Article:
Sleepless Night

One of my favorite musical artist is Fernando Ortega. I have several individuals or groups that are among my favorites, but he is at or near the top of the list. In fact, on my iPod, I have a separate playlist, simply entitled “Fernando.”

The reasons are pretty simple. His music and lyrics are memorable and easy to sing along with. The content of his songs are saturated with Biblical content. Most of all, though, I am continually drawn to his music because of his honest reflections about life and the struggles we encounter in our daily lives. He is straightforward about his own frailty and fears. He is sincere about his struggle with and his longings for God and His will. In other words, his songs are direct and honest about the joys and sorrows of living this life and seeking after God. While it is not Scripture, it is much like reading the Psalms.

So, sometimes, when I find myself in a funk and I don’t feel like reading the Bible, I don’t feel like praying, I don’t want to hear from anyone about anything, my fingers might navigate to the playlist called “Fernando.” I did that just the other day. As I was clicking through songs, it stopped on one of my favorites, “Sleepless Night” (YouTube, iTunes). The song starts out:

Another sleepless night of turning in my bed
Long before the red sun rises
In these early hours, I am falling again
Into the river of my worries

I don’t know whether this resonates with you, but it definitely does with me. Whether our worries are family, financial, school or job-related, or just wondering what it is that God is doing in my life and will I ever figure things out, we all can get lost in a river of worries. He continues:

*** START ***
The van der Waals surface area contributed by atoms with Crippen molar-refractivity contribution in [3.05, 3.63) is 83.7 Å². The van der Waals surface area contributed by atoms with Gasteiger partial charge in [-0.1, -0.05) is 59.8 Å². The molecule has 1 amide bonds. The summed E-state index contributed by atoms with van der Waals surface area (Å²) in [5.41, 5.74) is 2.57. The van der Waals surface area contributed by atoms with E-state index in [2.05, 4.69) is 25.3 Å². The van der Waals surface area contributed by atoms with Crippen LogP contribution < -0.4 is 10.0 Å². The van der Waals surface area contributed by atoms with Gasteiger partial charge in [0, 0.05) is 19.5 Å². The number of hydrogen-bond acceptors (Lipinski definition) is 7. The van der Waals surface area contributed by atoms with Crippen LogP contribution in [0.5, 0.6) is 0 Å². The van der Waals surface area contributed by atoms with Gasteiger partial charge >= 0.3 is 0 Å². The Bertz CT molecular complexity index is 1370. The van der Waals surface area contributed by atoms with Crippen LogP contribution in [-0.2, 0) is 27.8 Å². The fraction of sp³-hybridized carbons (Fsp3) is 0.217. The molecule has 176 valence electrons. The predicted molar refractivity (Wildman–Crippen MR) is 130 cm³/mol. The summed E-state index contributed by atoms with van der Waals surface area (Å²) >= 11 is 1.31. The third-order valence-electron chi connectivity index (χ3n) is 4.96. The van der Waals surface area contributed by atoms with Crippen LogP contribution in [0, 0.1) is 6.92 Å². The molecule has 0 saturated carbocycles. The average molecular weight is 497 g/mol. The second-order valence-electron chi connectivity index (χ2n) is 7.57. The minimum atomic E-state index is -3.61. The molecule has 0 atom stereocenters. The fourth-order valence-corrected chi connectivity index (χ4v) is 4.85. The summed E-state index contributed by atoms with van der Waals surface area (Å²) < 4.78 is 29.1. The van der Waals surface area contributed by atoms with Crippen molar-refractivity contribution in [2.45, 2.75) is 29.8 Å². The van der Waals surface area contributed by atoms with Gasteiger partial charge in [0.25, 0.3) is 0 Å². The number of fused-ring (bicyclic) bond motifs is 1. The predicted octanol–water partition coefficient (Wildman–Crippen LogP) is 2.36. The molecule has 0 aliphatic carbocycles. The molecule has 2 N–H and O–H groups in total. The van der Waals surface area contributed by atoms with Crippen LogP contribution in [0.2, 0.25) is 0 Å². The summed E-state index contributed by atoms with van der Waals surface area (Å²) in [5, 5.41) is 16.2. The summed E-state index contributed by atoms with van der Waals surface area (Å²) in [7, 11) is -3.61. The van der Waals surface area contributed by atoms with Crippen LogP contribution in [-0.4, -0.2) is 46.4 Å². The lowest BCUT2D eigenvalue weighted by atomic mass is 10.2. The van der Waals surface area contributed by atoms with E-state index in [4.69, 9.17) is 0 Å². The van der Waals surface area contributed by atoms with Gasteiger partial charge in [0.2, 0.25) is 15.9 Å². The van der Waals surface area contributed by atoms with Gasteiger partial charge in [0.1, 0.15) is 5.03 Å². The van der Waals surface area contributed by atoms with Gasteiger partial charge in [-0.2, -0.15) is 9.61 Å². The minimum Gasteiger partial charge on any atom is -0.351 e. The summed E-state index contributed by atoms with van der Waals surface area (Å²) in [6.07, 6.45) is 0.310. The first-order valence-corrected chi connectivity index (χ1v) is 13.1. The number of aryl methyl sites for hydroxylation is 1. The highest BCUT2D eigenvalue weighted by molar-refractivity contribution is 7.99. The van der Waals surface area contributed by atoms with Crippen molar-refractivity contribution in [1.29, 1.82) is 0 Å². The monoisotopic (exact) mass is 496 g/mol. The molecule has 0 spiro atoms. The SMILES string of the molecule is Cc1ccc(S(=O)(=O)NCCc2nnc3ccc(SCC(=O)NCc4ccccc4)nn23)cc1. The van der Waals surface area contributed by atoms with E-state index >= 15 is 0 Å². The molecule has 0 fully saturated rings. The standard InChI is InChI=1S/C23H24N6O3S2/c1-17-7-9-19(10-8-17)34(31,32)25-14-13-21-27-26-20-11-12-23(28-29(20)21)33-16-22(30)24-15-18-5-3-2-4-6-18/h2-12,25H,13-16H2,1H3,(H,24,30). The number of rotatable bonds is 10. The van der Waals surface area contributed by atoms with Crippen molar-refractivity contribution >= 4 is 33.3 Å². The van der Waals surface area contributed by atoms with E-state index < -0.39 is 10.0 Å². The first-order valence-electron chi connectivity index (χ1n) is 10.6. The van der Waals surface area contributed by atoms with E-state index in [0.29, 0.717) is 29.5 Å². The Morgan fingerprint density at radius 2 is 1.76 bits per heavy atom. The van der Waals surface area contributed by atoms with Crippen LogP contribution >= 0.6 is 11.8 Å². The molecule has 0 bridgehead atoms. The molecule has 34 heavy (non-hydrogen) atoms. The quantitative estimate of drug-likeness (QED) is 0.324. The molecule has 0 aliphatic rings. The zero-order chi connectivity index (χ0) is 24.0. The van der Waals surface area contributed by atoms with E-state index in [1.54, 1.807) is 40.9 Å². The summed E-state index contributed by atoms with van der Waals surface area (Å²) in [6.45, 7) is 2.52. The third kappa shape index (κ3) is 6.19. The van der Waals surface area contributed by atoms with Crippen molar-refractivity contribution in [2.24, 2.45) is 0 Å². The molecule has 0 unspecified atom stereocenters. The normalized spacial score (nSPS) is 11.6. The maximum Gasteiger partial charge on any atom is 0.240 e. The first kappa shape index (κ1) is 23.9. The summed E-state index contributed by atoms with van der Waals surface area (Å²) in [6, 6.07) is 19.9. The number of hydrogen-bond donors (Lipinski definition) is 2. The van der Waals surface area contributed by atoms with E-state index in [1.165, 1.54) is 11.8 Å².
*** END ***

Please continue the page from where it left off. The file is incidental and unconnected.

When the river runs away
I find the shelter in Your Name

Jesus, only light on the shore
Only hope in the storm
Jesus, let me fly to Your side
There I would hide, Jesus

What a great reminder that there is a place of shelter and refuge. There is a hope in the storm. His name is Jesus. The next verse starts:

 Hear my anxious prayer, the beating of my heart
The pulse and the measure of my unbelief
Speak Your words to me, before I come apart
Help me believe in what I cannot see

Before the river runs away
I will call upon Your Name 

Jesus, only light on the shore
Only hope in the storm
Jesus, let me fly to Your side
There I would hide, Jesus

Psalm 91:1-2 says, “He who dwells in the shelter of the Most High will abide in the shadow of the Almighty.  I will say to the Lord, ‘My refuge and my fortress, my God, in whom I trust.’” Psalm 33:18-22 declares “Behold, the eye of the Lord is on those who fear him, on those who hope in his steadfast love, that he may deliver their soul from death and keep them alive in famine. Our soul waits for the Lord; he is our help and our shield. For our heart is glad in him, because we trust in his holy name. Let your steadfast love, O Lord, be upon us, even as we hope in you.”